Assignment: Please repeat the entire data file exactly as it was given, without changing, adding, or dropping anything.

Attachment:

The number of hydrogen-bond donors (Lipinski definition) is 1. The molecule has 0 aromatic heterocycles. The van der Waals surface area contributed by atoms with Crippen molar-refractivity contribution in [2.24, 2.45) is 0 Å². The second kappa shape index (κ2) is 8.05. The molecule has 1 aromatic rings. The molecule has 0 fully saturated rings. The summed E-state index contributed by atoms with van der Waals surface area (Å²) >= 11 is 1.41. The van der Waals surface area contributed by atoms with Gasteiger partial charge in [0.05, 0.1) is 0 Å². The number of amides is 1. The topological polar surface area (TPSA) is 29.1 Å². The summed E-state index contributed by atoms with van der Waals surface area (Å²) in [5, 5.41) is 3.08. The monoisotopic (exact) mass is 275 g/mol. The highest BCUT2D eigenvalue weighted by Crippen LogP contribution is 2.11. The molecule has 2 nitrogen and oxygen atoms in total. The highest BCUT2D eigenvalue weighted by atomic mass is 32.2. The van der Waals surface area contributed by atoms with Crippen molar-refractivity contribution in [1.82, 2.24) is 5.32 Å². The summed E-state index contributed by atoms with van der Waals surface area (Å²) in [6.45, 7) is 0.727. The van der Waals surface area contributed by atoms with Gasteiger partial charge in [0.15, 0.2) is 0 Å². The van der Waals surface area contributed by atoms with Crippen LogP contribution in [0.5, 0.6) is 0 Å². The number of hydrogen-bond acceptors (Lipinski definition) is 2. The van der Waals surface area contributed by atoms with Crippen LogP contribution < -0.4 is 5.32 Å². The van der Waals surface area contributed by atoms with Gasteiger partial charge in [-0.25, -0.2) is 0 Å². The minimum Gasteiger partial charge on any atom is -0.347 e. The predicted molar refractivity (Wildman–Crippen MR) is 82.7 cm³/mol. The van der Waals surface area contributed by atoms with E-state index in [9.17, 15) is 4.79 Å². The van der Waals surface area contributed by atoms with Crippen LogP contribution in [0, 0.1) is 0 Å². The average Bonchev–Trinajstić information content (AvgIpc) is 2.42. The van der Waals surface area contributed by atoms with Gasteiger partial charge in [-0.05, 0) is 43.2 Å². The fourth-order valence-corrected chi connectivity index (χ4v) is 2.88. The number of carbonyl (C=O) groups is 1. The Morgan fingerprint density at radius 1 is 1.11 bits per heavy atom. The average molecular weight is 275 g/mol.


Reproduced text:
The number of hydrogen-bond donors (Lipinski definition) is 1. The molecule has 0 aromatic heterocycles. The van der Waals surface area contributed by atoms with Crippen molar-refractivity contribution in [2.24, 2.45) is 0 Å². The second kappa shape index (κ2) is 8.05. The molecule has 1 aromatic rings. The molecule has 0 fully saturated rings. The summed E-state index contributed by atoms with van der Waals surface area (Å²) >= 11 is 1.41. The van der Waals surface area contributed by atoms with Gasteiger partial charge in [0.05, 0.1) is 0 Å². The number of amides is 1. The topological polar surface area (TPSA) is 29.1 Å². The summed E-state index contributed by atoms with van der Waals surface area (Å²) in [5, 5.41) is 3.08. The monoisotopic (exact) mass is 275 g/mol. The highest BCUT2D eigenvalue weighted by Crippen LogP contribution is 2.11. The molecule has 2 nitrogen and oxygen atoms in total. The highest BCUT2D eigenvalue weighted by atomic mass is 32.2. The van der Waals surface area contributed by atoms with Crippen molar-refractivity contribution in [1.82, 2.24) is 5.32 Å². The summed E-state index contributed by atoms with van der Waals surface area (Å²) in [6.45, 7) is 0.727. The van der Waals surface area contributed by atoms with Gasteiger partial charge in [0.15, 0.2) is 0 Å². The van der Waals surface area contributed by atoms with Crippen LogP contribution in [0.5, 0.6) is 0 Å². The number of hydrogen-bond acceptors (Lipinski definition) is 2. The van der Waals surface area contributed by atoms with Crippen LogP contribution < -0.4 is 5.32 Å². The van der Waals surface area contributed by atoms with Gasteiger partial charge in [-0.25, -0.2) is 0 Å². The minimum Gasteiger partial charge on any atom is -0.347 e. The predicted molar refractivity (Wildman–Crippen MR) is 82.7 cm³/mol. The van der Waals surface area contributed by atoms with E-state index in [9.17, 15) is 4.79 Å². The van der Waals surface area contributed by atoms with Crippen LogP contribution in [0, 0.1) is 0 Å². The average Bonchev–Trinajstić information content (AvgIpc) is 2.42. The van der Waals surface area contributed by atoms with Gasteiger partial charge in [-0.05, 0) is 43.2 Å². The fourth-order valence-corrected chi connectivity index (χ4v) is 2.88. The number of carbonyl (C=O) groups is 1. The Morgan fingerprint density at radius 1 is 1.11 bits per heavy atom. The average molecular weight is 275 g/mol.